On the far side of the interchange space is the entrance to the underground rail terminal designed by HOK International with platforms for the Piccadilly Line, Heathrow Express and a future national rail link. Daylight streams down onto the platforms through a cavernous hole in the ground under an ETFE roof. The partition walls underneath are glazed and the white floor tiles maximise reflection to increase the light.

THE T5 PLAN

Initial planning for terminal five began in 1985 and Richard Rogers Partnership won a design competition in 1989. The planning application led to the longest public inquiry in UK history from 1995 to 1999. Planning permission was finally granted in 2001 and construction started in summer 2002.

T5 was conceived as an enormous ground-scraping single-concourse-level building topped off by a roof that featured six waves. The footprint of the site was then dramatically reduced.

The design that was subject to the public inquiry that began in 1995 was a building split into three parts that were compartmentalised and vertically separated. However, the growing realisation that flexibility of space would become a key requirement saw the third and final redesign of a more extensive and unbroken floor space under a longer-span roof.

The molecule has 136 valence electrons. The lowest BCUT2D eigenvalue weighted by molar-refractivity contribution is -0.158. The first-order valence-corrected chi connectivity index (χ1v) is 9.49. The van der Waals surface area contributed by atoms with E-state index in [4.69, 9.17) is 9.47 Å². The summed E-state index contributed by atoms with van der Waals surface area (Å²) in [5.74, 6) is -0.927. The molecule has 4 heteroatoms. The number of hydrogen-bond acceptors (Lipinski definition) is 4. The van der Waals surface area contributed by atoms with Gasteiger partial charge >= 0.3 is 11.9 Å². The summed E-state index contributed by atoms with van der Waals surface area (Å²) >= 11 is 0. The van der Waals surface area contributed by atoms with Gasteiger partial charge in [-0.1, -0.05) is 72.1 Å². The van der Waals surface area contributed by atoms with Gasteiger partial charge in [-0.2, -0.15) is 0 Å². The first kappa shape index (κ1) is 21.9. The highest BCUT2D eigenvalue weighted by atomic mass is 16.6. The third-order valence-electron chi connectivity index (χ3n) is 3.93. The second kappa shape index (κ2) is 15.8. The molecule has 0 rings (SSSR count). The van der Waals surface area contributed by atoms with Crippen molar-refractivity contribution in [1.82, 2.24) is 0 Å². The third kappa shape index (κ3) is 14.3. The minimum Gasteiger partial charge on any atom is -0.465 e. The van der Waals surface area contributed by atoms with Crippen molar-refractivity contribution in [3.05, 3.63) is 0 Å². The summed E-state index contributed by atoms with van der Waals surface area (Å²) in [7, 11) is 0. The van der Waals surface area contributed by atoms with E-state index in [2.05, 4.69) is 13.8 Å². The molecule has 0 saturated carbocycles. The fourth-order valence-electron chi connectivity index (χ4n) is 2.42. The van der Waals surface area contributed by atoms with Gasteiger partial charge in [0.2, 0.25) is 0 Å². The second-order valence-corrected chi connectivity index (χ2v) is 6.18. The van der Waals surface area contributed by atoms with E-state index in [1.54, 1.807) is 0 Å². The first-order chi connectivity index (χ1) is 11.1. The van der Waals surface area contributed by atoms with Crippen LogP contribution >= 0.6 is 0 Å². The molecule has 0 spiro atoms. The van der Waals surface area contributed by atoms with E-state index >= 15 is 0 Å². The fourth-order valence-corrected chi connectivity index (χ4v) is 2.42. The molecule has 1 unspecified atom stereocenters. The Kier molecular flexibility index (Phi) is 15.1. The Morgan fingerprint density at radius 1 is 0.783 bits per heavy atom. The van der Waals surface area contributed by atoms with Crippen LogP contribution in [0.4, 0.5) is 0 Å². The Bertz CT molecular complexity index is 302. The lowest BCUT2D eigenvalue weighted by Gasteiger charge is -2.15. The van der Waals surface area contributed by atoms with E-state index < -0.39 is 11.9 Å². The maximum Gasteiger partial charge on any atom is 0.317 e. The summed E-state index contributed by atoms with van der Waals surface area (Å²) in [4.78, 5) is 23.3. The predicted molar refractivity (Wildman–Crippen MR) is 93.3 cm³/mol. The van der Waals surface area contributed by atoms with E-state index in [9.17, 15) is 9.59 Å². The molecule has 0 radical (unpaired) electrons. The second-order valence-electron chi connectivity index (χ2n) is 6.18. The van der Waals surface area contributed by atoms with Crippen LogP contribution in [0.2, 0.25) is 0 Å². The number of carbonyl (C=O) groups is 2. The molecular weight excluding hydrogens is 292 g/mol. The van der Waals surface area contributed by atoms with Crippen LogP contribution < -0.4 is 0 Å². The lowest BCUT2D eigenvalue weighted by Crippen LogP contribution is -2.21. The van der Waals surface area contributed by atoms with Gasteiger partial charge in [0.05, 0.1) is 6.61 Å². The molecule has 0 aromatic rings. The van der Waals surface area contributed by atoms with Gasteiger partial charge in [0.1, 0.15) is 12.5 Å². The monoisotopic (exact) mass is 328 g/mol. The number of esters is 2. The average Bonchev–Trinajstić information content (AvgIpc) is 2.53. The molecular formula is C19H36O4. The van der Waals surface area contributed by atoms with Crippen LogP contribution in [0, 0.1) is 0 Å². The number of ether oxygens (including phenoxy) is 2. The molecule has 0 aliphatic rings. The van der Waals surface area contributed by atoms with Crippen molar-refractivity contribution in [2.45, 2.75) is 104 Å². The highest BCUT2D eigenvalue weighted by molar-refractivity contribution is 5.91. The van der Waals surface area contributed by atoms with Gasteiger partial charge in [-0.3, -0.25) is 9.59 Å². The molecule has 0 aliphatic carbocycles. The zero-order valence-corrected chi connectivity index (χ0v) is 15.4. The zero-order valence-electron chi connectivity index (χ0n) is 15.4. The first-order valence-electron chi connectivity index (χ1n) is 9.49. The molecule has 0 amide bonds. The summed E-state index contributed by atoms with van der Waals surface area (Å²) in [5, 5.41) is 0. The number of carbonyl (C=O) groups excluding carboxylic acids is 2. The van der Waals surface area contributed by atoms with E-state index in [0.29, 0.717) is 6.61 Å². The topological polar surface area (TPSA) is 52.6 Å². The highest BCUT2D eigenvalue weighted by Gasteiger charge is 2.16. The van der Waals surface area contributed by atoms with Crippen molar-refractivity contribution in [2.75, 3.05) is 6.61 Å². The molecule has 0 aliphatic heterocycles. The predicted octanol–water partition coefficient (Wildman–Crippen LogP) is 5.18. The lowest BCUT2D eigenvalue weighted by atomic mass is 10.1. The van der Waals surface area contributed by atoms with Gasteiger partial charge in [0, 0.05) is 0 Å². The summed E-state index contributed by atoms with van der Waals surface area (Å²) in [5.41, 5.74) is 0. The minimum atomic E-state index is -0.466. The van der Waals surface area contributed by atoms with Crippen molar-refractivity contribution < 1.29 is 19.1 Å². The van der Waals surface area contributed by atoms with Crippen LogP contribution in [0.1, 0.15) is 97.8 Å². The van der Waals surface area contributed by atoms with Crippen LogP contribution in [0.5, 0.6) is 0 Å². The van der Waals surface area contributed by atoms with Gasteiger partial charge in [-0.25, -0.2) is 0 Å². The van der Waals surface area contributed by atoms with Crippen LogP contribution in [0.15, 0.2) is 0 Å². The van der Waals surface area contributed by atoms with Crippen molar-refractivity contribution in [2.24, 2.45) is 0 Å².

All in all 20,000 construction workers under a project that made good use of offsite pre-fabrication to minimise costly construction in a highly restricted airside environment. The T5 roof consisted of 3,000 pre-assembled cassettes that were lifted into place and bolted together – a process described by RSH as like 'building a giant Meccano set'.

"Departing passengers enter T5 above the interchange from one of four glazed bridges."